Incubation times should be realistic in terms of loss of viability or loss of growth supporting properties of media (e.g. the time set should not be so extensive that plate media desiccation would occur).

Growth Promotion 

A key question here is: “What type of growth promoting conditions are required for the cultivation of microorganisms?” This would include different types of agars, broths, dilution reagents and so on.  These may require a separate (or first phase) validation.


Whether the microorganism(s) to recover are obligate aerobes, facultative aerobes/anaerobes, microareophilic, capnophiles, or obligate anaerobes, should be considered. A microaerophile, for example, is a microorganism that requires oxygen to survive, but requires environments containing lower levels of oxygen than are present in the atmosphere (that is <21% O2; many require 2-10% O2). Once established it will be known whether a specific combination of gases is required, for example, CO2N.

Antimicrobial Activity/Interference

Note should be taken of whether any of the experimental conditions produce an antimicrobial effect or interfere with the test in way of enhancement or inhibition.  Attention should be paid to the best method for neutralizing any anti-microbial properties.  Common methods for neutralization include dilution, rinsing, filtration or the use of general or specific neutralizers.


Note should be taken of pH conditions. pH is important to microbial growth and certain ranges will be unsuitable for some microorganisms.

Growth Phase 

The growth phase of a microbial population can impact upon the accuracy of a method, for example, a turbidity method.  Ordinarily, in culture, the following growth dynamics are observed (15):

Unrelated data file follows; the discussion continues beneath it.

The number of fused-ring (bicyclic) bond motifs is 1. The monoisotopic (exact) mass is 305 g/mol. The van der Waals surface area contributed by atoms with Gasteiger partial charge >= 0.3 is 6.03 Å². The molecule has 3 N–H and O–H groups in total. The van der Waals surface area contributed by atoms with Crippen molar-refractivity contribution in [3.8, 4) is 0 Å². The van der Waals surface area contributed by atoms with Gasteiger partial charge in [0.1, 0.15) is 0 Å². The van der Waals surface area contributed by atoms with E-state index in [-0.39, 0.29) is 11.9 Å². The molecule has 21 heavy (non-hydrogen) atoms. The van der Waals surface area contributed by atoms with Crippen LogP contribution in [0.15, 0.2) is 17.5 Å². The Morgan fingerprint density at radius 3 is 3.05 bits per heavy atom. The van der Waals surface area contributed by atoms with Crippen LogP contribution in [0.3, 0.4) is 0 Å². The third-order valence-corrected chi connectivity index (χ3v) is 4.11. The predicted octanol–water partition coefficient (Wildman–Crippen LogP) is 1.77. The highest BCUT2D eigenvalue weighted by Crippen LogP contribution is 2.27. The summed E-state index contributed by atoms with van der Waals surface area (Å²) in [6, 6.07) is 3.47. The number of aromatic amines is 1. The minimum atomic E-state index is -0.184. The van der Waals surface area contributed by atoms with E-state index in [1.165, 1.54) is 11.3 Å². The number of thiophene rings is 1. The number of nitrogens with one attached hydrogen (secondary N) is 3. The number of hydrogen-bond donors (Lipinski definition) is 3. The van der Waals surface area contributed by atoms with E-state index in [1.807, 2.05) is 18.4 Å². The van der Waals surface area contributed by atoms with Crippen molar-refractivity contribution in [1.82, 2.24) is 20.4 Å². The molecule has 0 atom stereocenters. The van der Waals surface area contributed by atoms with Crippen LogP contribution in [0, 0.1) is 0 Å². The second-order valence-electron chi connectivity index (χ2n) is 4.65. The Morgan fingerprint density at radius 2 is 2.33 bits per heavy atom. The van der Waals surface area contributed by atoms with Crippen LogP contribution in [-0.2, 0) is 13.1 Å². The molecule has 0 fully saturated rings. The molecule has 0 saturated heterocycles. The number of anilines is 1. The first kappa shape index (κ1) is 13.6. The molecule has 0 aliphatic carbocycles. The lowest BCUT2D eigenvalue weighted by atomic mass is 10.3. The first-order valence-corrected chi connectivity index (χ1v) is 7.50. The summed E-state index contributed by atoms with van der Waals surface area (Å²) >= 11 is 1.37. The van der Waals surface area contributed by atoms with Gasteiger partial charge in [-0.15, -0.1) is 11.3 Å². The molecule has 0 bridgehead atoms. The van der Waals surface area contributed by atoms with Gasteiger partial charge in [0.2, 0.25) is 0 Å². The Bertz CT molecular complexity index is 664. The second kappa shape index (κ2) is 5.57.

• Cells initially adjust to the new medium (lag phase). Cells maybe growing by mass, but not in number. Lag phase is influenced by size of the inoculum; time to recover from physical damage; time required for synthesis of essential coenzymes; and time required for synthesis of new enzymes necessary to metabolize the substrates present in the medium.
  • Cells then start dividing regularly by the process of binary fission (exponential phase).  Here cells divide at a constant rate, expressed as generational or doubling time. Ideal generation times wider according to different microbial species. Escherichia coli, for example, will double every 17-20 minutes, whereas Mycobacterium tuberculosis doubles every 790-930 minutes.
  • When their growth becomes limited, the cells stop dividing (stationary phase).
  • Eventually cells show loss of viability (death phase).  

With other methods growth is not a requirement and instead cell count is of importance. Such methods may or may not be able to distinguish between viable and non-viable microorganisms. A method like flow cytometry, for instance, will count all cells irrespective of whether they are viable.

Number of Microorganisms

Some methods will require a minimum number of microorganisms in order to detect them.  For example, a method linked to microbial catabolism; adenosine triphosphate (ATP) growth; bioluminescence etc.  A pre-growth preparatory step may be required in order to maximize recovery. 

Single Cultures

Most methods require a single (pure) culture in order to obtain a valid result.  Mixed cultures can be employed in certain circumstances, for example, container closure integrity.  Here, care must be taken that one microorganism does not significantly out-grow the other. In general, mixed cultures should be avoided. 


When detecting presence of specific microorganisms using a selective medium, the specificity and selectivity of the microorganism and media must be demonstrated using selective and non-selective microorganisms.


Validation Parameters

In studying a microbiological method, different validation parameters require assessment. Not every parameter will be appropriate, either due to the nature of the method (qualitative or quantitative) (16) or due to its capabilities (a modern, rapid microbiological method, for example, will have been designed to meet more parameters than an older cultural method). Several of the categories have been revisited by microbiologists in light of the emergence of rapid and alternative microbiological methods (17).